July 19, 2014
Much too often individuals are subjected to unlawful discriminatory practices in the hiring process based on their immigration status. Not understanding their rights, job opportunities may be unjustifiably lost and aspirations for a better future unattained.
For example, individuals are often unaware that they cannot be a refused for a job because they only have a work permit rather than a green card or US citizenship. As well, a job applicant cannot be refused a job offer because they only have a conditional green card. Individuals who encounter these type of discriminatory hiring processes have legal rights against companies engaged in these unlawful practices.
Under the Immigration Reform and Control Act of 1986 (“IRCA”), it is illegal for employers to discriminate in hiring, firing, or recruitment based on a person’s status as a citizen or an immigrant. This means that, as long as an individual has legal documentation to work in the U.S., a company or employer cannot refuse to hire him on the basis of his citizenship or immigration status, nor can they ask for additional documents beyond the valid documents listed in the I-9 Employment Eligibility Verification Form.
So long as the requirements of the I-9 are satisfied by the documents provided, employers cannot (1) ask for additional documents, (2) reject valid documents, or (3) ask the employee to provide specific documents from the I-9 list. As long as the individual provides the required I-9 documents, as chosen by them, and they reasonably appear to be genuine, the employer must hire the individual even if they are only presenting a temporary work permit, conditional green card, or green card. The only exemption from this mandate is if there is a specific law, regulation, or government contract that requires the employer to hire only U.S. citizens or permanent residents.
Individuals should be aware that a prospective employer can only ask for documents related to the I-9 form after the job has been offered. Verification of an individual’s employment eligibility cannot be used in an earlier stage of the hiring process since it may lead to denial of a job offer based on discrimination against an individual’s national origin. Rather, companies may only inform job applicants that they will verify employment eligibility, such as through the following notice: “In compliance with federal law, all persons hired will be required to verify identity and eligibility to work in the United States and to complete the required employment eligibility verification document form upon hire." Beyond this notice, companies may not engage in any other inquiry as to the individual’s employment eligibility during the hiring process.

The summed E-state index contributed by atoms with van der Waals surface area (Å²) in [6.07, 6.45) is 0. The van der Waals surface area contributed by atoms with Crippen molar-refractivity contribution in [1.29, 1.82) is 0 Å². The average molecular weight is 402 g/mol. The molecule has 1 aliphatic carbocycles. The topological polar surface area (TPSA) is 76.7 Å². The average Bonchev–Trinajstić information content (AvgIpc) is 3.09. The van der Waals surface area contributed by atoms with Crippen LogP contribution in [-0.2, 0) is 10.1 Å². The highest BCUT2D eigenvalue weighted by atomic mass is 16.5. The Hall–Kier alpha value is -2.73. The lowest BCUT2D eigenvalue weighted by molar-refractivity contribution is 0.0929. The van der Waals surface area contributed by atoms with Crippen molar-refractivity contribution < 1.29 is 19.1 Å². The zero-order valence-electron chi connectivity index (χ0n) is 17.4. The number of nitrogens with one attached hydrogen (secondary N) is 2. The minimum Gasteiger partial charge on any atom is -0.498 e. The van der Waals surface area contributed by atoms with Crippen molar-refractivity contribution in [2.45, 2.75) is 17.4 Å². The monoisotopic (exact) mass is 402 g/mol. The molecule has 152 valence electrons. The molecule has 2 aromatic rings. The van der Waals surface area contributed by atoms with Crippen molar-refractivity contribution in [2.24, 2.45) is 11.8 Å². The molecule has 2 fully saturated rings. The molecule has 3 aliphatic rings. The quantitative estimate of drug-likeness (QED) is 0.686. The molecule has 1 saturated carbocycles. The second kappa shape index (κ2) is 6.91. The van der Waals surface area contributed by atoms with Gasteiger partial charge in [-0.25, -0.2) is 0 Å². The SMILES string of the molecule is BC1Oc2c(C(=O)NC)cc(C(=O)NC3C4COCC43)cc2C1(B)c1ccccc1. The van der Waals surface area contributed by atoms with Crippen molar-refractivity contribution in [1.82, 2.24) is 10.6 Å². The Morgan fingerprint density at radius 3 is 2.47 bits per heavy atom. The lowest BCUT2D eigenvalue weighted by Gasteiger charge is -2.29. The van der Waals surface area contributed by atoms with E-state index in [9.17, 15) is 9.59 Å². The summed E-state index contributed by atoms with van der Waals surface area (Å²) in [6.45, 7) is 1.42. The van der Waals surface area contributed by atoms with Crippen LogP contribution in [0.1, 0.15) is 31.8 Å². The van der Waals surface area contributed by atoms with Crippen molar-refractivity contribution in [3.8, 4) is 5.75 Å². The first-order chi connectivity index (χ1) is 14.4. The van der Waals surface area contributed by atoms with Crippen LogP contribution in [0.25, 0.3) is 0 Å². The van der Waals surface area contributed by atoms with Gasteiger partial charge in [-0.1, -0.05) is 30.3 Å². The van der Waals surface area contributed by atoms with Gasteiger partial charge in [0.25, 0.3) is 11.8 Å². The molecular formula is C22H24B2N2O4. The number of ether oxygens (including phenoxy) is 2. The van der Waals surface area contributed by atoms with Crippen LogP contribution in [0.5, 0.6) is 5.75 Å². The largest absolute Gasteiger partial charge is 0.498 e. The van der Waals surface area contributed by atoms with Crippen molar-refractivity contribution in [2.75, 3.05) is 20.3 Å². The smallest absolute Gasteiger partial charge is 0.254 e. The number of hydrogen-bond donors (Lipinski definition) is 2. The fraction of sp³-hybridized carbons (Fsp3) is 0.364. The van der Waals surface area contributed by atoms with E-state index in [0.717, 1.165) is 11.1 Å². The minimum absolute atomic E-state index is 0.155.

As well, IRCA prohibits employers from preferring to hire temporary visa holders, temporary work authorized individuals, or green card holders. Just like some companies prefer to hire permanent residents or U.S. citizens, other companies may indicate a hiring preference that is against U.S. citizens. This, too, is unlawful employment discrimination under IRCA. In short, employers cannot base a job offer on a person’s immigration status, whatever that may be, and may only conduct the required I-9 employment verification after a formal job offer has been rendered.
IRCA provides legal recourse for those who have been subjected to employment discrimination due to their immigration status. For those who are denied a job due to their immigration status, the law allows the individual to file a complaint seeking monetary damages against the company. As well, an employee may seek monetary damages if they are retaliated against for filing a complaint alleging discriminatory practices or are assisting in an investigation or proceeding under IRCA.
The right to work is one that is fundamental and cannot be harmed due to notions of bigotry and discrimination. Individuals must understand their rights to ensure that they are protected, and seek justice when wrongful acts are conducted.
For further information, please schedule an appointment with an attorney at Aquino & Loew, Immigration Law Specialists.